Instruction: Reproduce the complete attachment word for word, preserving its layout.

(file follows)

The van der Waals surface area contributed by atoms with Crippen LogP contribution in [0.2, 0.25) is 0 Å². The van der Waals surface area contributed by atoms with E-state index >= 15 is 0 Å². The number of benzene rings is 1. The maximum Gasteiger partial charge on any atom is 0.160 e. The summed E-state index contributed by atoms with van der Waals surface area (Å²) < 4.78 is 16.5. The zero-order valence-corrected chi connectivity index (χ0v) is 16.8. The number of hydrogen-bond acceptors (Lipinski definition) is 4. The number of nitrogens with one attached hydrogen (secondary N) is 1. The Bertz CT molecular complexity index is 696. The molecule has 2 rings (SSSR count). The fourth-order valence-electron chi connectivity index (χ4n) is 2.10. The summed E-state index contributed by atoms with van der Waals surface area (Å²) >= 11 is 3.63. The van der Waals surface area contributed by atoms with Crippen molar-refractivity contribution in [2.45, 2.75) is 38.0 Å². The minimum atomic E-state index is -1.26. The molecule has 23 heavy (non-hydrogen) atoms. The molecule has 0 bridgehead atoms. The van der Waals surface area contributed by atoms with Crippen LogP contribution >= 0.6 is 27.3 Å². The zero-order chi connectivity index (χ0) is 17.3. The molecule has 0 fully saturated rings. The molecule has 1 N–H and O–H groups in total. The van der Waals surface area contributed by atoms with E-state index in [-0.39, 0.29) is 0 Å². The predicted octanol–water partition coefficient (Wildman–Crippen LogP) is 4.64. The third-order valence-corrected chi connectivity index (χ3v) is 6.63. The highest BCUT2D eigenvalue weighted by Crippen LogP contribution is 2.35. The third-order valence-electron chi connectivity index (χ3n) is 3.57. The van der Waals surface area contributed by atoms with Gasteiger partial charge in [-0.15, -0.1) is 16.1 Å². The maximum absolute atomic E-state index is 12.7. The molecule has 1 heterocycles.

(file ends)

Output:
The van der Waals surface area contributed by atoms with Crippen LogP contribution in [0.2, 0.25) is 0 Å². The van der Waals surface area contributed by atoms with E-state index >= 15 is 0 Å². The number of benzene rings is 1. The maximum Gasteiger partial charge on any atom is 0.160 e. The summed E-state index contributed by atoms with van der Waals surface area (Å²) < 4.78 is 16.5. The zero-order valence-corrected chi connectivity index (χ0v) is 16.8. The number of hydrogen-bond acceptors (Lipinski definition) is 4. The number of nitrogens with one attached hydrogen (secondary N) is 1. The Bertz CT molecular complexity index is 696. The molecule has 2 rings (SSSR count). The fourth-order valence-electron chi connectivity index (χ4n) is 2.10. The summed E-state index contributed by atoms with van der Waals surface area (Å²) >= 11 is 3.63. The van der Waals surface area contributed by atoms with Crippen molar-refractivity contribution in [2.45, 2.75) is 38.0 Å². The minimum atomic E-state index is -1.26. The molecule has 23 heavy (non-hydrogen) atoms. The molecule has 0 bridgehead atoms. The van der Waals surface area contributed by atoms with Crippen LogP contribution >= 0.6 is 27.3 Å². The zero-order chi connectivity index (χ0) is 17.3. The molecule has 0 fully saturated rings. The molecule has 1 N–H and O–H groups in total. The van der Waals surface area contributed by atoms with E-state index in [-0.39, 0.29) is 0 Å². The predicted octanol–water partition coefficient (Wildman–Crippen LogP) is 4.64. The third-order valence-corrected chi connectivity index (χ3v) is 6.63. The highest BCUT2D eigenvalue weighted by Crippen LogP contribution is 2.35. The third-order valence-electron chi connectivity index (χ3n) is 3.57. The van der Waals surface area contributed by atoms with Gasteiger partial charge in [-0.15, -0.1) is 16.1 Å². The maximum absolute atomic E-state index is 12.7. The molecule has 1 heterocycles.